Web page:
An excellent article on the Queensland Police website. And a good reminder that if you drink and take drugs, don’t drive, go to work or operate a boat…
In recent weeks Queensland Water Police have been deployed to a few rescues off the coast of Townsville.
As we count down the sleeps until Christmas and the New Year period, Water Police would like to remind the boating community of a few messages so that the only thing being caught out on the water is (legal) fish for dinner!
- Check the weather before your head out, monitor for any changes whilst out on the water and don’t take unnecessary risks. Weather can change quickly and with very little warning. Contact the Queensland Coast Guard and lodge a trip sheet. Tell your family/friends exactly where you are going and what time you are expected home.
- Ensure your vessel is properly equipped and capable of the intended voyage.
- Before every voyage check that all safety equipment is in a serviceable condition, the flares are in date, and that the EPIRB is registered with the Australian Maritime Safety Authority. Flares have a life of three years from the date of manufacture.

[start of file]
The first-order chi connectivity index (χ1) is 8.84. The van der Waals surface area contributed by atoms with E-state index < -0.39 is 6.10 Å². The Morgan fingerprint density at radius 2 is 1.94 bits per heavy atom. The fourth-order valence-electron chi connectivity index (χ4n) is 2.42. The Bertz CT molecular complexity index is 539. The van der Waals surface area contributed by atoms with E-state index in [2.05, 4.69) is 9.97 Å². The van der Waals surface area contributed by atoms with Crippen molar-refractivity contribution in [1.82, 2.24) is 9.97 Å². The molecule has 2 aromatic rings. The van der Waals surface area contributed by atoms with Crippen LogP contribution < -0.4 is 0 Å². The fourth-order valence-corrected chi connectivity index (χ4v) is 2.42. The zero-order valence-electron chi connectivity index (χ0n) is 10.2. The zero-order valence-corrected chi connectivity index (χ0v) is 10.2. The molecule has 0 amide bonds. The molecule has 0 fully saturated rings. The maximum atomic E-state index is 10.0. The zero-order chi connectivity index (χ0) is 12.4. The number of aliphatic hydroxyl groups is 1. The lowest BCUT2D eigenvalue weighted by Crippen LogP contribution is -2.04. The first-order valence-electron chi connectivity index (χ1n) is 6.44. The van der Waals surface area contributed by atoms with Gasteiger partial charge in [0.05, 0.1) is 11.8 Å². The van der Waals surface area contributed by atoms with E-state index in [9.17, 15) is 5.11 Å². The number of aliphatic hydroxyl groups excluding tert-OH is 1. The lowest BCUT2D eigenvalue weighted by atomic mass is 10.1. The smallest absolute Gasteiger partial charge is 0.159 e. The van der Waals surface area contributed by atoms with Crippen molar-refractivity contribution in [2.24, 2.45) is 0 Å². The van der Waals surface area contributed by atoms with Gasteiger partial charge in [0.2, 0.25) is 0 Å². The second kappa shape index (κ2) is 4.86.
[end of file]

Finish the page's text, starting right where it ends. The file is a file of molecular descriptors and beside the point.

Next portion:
- Ensure all safety equipment is easily accessible from within the vessel in an emergency situation and not locked away below decks or in hard to access compartments.
- Ensure that all passengers onboard the vessel know how to use the safety equipment and where to access it from.
- Persons operating vessels on estuarine and inland waters in remotes parts of the state should consider carrying an EPIRB to raise awareness of any distress situation. Communications by both VHF radio and phone is these areas can be non-existent
- Don’t drink and cruise – the same rules apply to skippers of vessels as per driver of vehicle with the .05% limit. Queensland Water Police are undertaking on water RBT and drug testing activities constantly.
And lastly, don’t rely on a mobile phone as a primary means of communication whilst out on the water, as there is limited coverage in some areas.
An operational marine VHF radio should be carried on all vessels as a primary means of communication or advising of a distress situation.
As always, our main priority is that our people are safe and return home from their adventures out on the sea.